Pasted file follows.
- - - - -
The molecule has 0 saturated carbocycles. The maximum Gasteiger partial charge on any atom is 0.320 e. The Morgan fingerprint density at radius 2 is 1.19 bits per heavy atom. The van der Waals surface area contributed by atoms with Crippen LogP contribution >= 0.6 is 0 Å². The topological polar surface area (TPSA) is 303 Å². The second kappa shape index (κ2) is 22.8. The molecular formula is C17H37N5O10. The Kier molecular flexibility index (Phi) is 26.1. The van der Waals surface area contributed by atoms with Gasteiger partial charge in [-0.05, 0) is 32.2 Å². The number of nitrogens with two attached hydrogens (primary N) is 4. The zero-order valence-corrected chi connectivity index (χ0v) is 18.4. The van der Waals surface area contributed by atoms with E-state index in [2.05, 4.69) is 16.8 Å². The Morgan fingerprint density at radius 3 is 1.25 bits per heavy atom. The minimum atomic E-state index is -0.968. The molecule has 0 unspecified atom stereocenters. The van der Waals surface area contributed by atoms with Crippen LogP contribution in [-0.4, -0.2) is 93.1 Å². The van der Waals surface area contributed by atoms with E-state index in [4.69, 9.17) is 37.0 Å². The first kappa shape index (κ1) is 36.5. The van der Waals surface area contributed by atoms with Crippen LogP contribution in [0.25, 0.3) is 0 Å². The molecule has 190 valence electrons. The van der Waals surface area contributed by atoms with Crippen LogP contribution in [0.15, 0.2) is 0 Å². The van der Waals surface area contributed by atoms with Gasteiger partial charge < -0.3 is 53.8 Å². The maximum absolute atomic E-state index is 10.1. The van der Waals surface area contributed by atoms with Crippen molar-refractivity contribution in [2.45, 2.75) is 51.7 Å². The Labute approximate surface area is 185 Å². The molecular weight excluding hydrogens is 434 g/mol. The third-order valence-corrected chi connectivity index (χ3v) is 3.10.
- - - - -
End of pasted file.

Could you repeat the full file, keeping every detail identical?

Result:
The molecule has 0 saturated carbocycles. The maximum Gasteiger partial charge on any atom is 0.320 e. The Morgan fingerprint density at radius 2 is 1.19 bits per heavy atom. The van der Waals surface area contributed by atoms with Crippen LogP contribution >= 0.6 is 0 Å². The topological polar surface area (TPSA) is 303 Å². The second kappa shape index (κ2) is 22.8. The molecular formula is C17H37N5O10. The Kier molecular flexibility index (Phi) is 26.1. The van der Waals surface area contributed by atoms with Gasteiger partial charge in [-0.05, 0) is 32.2 Å². The number of nitrogens with two attached hydrogens (primary N) is 4. The zero-order valence-corrected chi connectivity index (χ0v) is 18.4. The van der Waals surface area contributed by atoms with E-state index in [2.05, 4.69) is 16.8 Å². The Morgan fingerprint density at radius 3 is 1.25 bits per heavy atom. The minimum atomic E-state index is -0.968. The molecule has 0 unspecified atom stereocenters. The van der Waals surface area contributed by atoms with Crippen LogP contribution in [-0.4, -0.2) is 93.1 Å². The van der Waals surface area contributed by atoms with E-state index in [4.69, 9.17) is 37.0 Å². The first kappa shape index (κ1) is 36.5. The van der Waals surface area contributed by atoms with Crippen LogP contribution in [0.25, 0.3) is 0 Å². The molecule has 190 valence electrons. The van der Waals surface area contributed by atoms with Crippen LogP contribution in [0.15, 0.2) is 0 Å². The van der Waals surface area contributed by atoms with Gasteiger partial charge < -0.3 is 53.8 Å². The maximum absolute atomic E-state index is 10.1. The van der Waals surface area contributed by atoms with Crippen molar-refractivity contribution in [2.45, 2.75) is 51.7 Å². The Labute approximate surface area is 185 Å². The molecular weight excluding hydrogens is 434 g/mol. The third-order valence-corrected chi connectivity index (χ3v) is 3.10.